Sister Helen Prejean raised her hand to Patrick Sonnier as the guard slipped a hood over his face.
It was the last sight Sonnier, convicted of killing two teenagers, would ever see.
“It was about the dignity. I wanted him to have the dignity,” Prejean said, sitting in a pew at St. James Cathedral Saturday night, before speaking at Cities for Life, an annual event where people around the world speak out against the death penalty. This year more than 1,240 cities participated.
It was “bone-chilling” cold that April night in 1984. And as the Roman Catholic nun left the Louisiana State Penitentiary, she buckled.
“I threw up,” she said. “I had never watched anybody be killed in front of my eyes before.”
The moment has never left her.
“It either paralyzes you, or galvanizes you,” she said. “The realization hit me, very clearly and forcefully, that people are never going to get close to this.
“I had been a witness. I had to tell the story.”
That story has since been told around the world. Her Pulitzer Prize-nominated book Dead Man Walking was turned into an Academy Award- winning film, starring Susan Sarandon and Sean Penn.
According to Amnesty International, 18 countries executed prisoners in 2009, the majority in China, Iran, Iraq, Saudi Arabia, Yemen and the United States. Two-thirds of the world’s nations have eliminated the death penalty. It is still legal in 58 countries.
On Saturday, Antonella Mega came to find hope in Prejean’s words.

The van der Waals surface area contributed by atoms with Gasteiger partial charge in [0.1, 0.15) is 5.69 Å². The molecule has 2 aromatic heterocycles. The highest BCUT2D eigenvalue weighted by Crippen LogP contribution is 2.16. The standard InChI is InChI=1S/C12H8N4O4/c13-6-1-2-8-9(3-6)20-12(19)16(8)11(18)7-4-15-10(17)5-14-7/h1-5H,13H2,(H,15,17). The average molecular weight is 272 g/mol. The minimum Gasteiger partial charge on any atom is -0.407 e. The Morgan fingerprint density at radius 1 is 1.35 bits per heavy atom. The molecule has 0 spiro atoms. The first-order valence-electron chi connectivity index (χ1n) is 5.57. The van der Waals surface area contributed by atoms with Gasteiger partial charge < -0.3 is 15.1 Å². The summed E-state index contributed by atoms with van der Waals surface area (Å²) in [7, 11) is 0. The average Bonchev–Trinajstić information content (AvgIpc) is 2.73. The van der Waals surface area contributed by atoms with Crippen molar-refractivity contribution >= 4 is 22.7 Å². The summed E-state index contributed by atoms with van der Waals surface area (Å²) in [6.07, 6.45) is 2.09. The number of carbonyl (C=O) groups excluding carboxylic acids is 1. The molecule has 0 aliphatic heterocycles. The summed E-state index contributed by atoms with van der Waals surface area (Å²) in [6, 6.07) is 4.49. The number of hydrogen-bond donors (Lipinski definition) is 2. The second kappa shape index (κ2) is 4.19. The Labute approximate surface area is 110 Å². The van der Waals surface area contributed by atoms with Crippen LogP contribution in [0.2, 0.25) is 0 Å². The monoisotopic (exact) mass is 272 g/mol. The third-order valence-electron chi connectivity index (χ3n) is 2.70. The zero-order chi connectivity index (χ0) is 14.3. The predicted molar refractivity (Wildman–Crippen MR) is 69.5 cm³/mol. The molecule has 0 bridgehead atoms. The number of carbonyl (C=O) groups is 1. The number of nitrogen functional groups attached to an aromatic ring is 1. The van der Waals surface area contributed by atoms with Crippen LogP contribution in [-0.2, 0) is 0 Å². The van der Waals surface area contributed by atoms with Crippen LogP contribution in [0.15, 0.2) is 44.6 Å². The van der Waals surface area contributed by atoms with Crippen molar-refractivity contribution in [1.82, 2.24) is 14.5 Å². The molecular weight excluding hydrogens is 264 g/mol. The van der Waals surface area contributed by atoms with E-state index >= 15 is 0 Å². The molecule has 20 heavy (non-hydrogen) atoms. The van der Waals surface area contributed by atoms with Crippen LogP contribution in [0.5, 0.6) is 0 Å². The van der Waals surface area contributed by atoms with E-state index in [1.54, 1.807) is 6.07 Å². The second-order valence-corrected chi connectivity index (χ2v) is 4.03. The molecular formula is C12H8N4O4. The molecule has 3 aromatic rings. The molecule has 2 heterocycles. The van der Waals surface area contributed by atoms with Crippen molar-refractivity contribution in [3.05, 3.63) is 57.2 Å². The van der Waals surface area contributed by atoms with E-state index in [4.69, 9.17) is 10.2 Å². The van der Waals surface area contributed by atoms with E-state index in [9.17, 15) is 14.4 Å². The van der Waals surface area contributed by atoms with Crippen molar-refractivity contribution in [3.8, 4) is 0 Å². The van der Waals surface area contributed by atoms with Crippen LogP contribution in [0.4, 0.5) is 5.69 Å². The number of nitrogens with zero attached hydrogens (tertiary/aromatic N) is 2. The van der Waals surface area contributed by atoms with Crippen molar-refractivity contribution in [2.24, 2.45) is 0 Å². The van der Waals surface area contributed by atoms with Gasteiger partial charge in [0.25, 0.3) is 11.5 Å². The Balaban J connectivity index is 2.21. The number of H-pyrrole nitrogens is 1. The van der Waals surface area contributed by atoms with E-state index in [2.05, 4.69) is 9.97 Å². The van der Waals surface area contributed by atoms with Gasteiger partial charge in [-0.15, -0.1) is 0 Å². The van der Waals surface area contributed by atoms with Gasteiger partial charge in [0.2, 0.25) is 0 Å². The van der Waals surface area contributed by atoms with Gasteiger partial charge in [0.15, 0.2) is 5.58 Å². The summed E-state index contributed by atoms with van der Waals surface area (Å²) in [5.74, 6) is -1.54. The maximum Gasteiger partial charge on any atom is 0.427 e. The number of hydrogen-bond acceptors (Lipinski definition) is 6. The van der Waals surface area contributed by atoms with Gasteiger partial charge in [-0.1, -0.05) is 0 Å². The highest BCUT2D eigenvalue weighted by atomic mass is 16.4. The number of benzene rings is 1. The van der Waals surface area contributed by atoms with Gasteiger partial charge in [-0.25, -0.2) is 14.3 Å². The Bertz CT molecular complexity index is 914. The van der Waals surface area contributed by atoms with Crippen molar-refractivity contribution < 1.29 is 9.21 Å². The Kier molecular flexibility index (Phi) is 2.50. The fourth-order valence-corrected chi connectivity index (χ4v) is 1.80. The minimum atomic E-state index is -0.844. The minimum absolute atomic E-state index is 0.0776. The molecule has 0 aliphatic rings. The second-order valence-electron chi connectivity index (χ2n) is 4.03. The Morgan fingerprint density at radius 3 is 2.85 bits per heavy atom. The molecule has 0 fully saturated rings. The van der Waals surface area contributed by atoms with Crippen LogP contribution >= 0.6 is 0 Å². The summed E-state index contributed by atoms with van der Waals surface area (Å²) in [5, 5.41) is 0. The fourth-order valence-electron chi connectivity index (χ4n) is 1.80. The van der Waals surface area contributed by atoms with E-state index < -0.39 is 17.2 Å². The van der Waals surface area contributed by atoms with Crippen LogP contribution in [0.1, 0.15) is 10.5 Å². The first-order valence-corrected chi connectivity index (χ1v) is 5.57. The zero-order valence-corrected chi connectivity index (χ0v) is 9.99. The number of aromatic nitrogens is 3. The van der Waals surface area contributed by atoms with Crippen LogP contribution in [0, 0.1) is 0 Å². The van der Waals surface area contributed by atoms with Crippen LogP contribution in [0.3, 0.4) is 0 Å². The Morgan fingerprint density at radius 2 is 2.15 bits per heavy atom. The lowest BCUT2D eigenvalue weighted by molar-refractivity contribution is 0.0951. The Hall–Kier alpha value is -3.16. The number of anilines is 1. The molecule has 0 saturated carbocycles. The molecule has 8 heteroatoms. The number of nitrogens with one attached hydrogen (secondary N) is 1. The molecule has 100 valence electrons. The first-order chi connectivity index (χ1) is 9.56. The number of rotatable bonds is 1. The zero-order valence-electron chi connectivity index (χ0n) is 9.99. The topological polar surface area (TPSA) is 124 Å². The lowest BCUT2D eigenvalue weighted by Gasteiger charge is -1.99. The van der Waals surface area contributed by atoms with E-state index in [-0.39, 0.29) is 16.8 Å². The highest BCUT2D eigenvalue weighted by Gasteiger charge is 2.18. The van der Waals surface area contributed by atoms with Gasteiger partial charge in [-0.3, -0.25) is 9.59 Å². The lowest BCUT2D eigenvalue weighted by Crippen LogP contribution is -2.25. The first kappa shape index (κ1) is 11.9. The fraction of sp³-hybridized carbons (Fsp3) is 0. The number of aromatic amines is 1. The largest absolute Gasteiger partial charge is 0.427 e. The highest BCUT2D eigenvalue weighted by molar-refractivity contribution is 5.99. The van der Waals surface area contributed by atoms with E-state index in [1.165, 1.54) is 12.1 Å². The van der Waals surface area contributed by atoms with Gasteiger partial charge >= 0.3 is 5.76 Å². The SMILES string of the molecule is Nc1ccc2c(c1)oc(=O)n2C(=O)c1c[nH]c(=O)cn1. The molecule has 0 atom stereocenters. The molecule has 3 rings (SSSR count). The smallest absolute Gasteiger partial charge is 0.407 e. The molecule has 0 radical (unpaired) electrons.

Her husband, Hamid Ghassemi-Shall, is being held in an Iranian prison, and faces the death penalty. The Iranian-Canadian former salesman was arrested on charges of spying.
“When I heard that Sister Helen was coming to speak, I felt a ray of hope,” she said, her eyes welling.
Prejean spoke of how working with poor people in New Orleans first opened her eyes to the importance of fighting for human rights. Her focus on the death penalty was a natural extension of her passion and faith.
She’s been a part of the lives and witnessed the executions of five more inmates since Sonnier’s death.
“They need someone,” she says. “Imagine that you have a society that says you are such disposable human waste, that we have to kill you and be rid of you like vermin.”
Prejean’s effort to eliminate the death penalty around the world continues, as she writes and speaks widely on the issue.
She often reflects on that first moment that changed the course of her life.
“You hardly have words for it,” Prejean says of Sonnier’s execution. “It’s death by script.”